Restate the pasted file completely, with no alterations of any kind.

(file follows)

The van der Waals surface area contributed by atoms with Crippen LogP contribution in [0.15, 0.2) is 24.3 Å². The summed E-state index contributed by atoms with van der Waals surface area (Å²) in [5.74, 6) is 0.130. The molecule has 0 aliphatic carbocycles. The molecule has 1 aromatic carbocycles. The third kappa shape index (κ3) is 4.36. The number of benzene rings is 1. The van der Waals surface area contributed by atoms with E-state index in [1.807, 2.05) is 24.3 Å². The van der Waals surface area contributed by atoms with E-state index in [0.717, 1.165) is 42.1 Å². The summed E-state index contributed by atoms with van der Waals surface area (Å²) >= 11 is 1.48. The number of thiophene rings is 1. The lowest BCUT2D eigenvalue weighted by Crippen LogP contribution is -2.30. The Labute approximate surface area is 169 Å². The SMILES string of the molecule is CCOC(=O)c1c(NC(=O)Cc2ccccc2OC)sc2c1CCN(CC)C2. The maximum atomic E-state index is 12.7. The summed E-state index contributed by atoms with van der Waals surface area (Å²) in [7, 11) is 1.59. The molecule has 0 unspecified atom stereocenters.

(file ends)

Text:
The van der Waals surface area contributed by atoms with Crippen LogP contribution in [0.15, 0.2) is 24.3 Å². The summed E-state index contributed by atoms with van der Waals surface area (Å²) in [5.74, 6) is 0.130. The molecule has 0 aliphatic carbocycles. The molecule has 1 aromatic carbocycles. The third kappa shape index (κ3) is 4.36. The number of benzene rings is 1. The van der Waals surface area contributed by atoms with E-state index in [1.807, 2.05) is 24.3 Å². The van der Waals surface area contributed by atoms with E-state index in [0.717, 1.165) is 42.1 Å². The summed E-state index contributed by atoms with van der Waals surface area (Å²) >= 11 is 1.48. The number of thiophene rings is 1. The lowest BCUT2D eigenvalue weighted by Crippen LogP contribution is -2.30. The Labute approximate surface area is 169 Å². The SMILES string of the molecule is CCOC(=O)c1c(NC(=O)Cc2ccccc2OC)sc2c1CCN(CC)C2. The maximum atomic E-state index is 12.7. The summed E-state index contributed by atoms with van der Waals surface area (Å²) in [7, 11) is 1.59. The molecule has 0 unspecified atom stereocenters.